The fiscal picture is extremely delicate. Eurostat is expected to raise Greece's budget deficit for 2009 to 15.1pc of GDP from 13.3pc. Public debt will rise to 127pc instead of 115pc, bringing the country closer to a debt compound spiral.

Mohamed El-Erian, chief executive of Pimco, said the EU-IMF package prevents Greece from growing its way out of the crisis and will test political consensus to destruction. He said it would be healthier for both Greece and Europe to opt for orderly debt restructuring.

Most investors seem to agree that the EU-IMF plan is unworkable, merely buying time for German and French banks to shift Greek liabilities on to EU taxpayers. A Barclays survey found that 82pc of clients expect the eurozone to face a debt restructuring, a sovereign default or even a full break-up by 2013.

Hans Redeker, currency chief at BNP Paribas, said global attention may switch back to Europe once the US Federal Reserve clears the air on quantitative easing next week.

"We are seeing a complete failure of the EU to agree on common foundations for how to solve the eurozone's problems. Germany is demanding a mechanism for controlled bankruptcy but the high-debt states refuse to accept this," he said.

"And over the next few months we are going to find out what fiscal consolidation in Europe really means."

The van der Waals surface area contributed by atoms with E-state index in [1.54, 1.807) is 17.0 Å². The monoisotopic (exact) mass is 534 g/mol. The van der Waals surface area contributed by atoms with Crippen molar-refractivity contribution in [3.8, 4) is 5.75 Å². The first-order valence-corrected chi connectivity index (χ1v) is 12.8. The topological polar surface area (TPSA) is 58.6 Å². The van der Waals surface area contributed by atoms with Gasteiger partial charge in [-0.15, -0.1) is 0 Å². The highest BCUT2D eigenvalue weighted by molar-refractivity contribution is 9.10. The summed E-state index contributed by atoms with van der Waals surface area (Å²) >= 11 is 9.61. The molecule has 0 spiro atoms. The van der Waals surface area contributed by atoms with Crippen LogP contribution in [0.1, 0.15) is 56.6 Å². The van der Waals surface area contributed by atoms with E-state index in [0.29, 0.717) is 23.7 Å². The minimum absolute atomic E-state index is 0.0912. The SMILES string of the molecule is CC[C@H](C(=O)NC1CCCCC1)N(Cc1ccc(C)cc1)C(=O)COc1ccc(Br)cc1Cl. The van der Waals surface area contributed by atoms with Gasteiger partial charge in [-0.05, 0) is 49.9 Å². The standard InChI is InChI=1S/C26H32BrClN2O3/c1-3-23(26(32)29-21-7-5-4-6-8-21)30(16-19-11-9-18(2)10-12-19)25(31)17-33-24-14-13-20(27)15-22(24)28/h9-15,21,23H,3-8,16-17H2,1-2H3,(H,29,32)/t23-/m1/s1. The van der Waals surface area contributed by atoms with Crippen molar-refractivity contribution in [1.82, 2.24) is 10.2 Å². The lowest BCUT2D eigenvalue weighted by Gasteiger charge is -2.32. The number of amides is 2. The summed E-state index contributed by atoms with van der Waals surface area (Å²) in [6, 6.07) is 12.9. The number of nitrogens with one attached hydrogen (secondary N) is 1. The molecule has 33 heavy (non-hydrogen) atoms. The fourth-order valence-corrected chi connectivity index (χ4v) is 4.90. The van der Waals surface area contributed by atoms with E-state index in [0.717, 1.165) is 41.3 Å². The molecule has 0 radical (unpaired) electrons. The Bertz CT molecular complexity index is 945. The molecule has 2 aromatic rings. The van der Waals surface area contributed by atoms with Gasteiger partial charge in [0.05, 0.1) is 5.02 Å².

Peter Schiff - "Gold is Money"

Peter Schiff is interviewed by Eric King of King World News on gold and economics......listen here

Bankers in Bomber Jackets

For a bit of mid-week light relief, Max and Stacey blow up some bankers.

CFTC puts spotlight on silver trades

By Gregory Meyer and Jack Farchy

Financial Times, London
Tuesday, October 26, 2010

A senior US commodities regulator has alleged fraud in silver trading more than two years after investigators began a probe into the market.

Bart Chilton, commissioner at the Commodity Futures Trading Commission, said "members of the public" and "publicly available documents" convinced him the silver markets are tainted by violations of federal commodities law.

"I do believe that there have been repeated attempts to influence prices in the silver markets," Mr Chilton said on Tuesday at a meeting in Washington. "There have been fraudulent efforts to persuade and what I consider deviously control that price."

The CFTC, the US watchdog, in September 2008 disclosed that it was investigating misconduct in the silver market. The announcement followed complaints by small investors that silver prices were artificially on

Link to Bart Chilton's press release

Eric Sprott - Bonfire of the Currencies

By Eric Sprott

Bonfire of the Currencies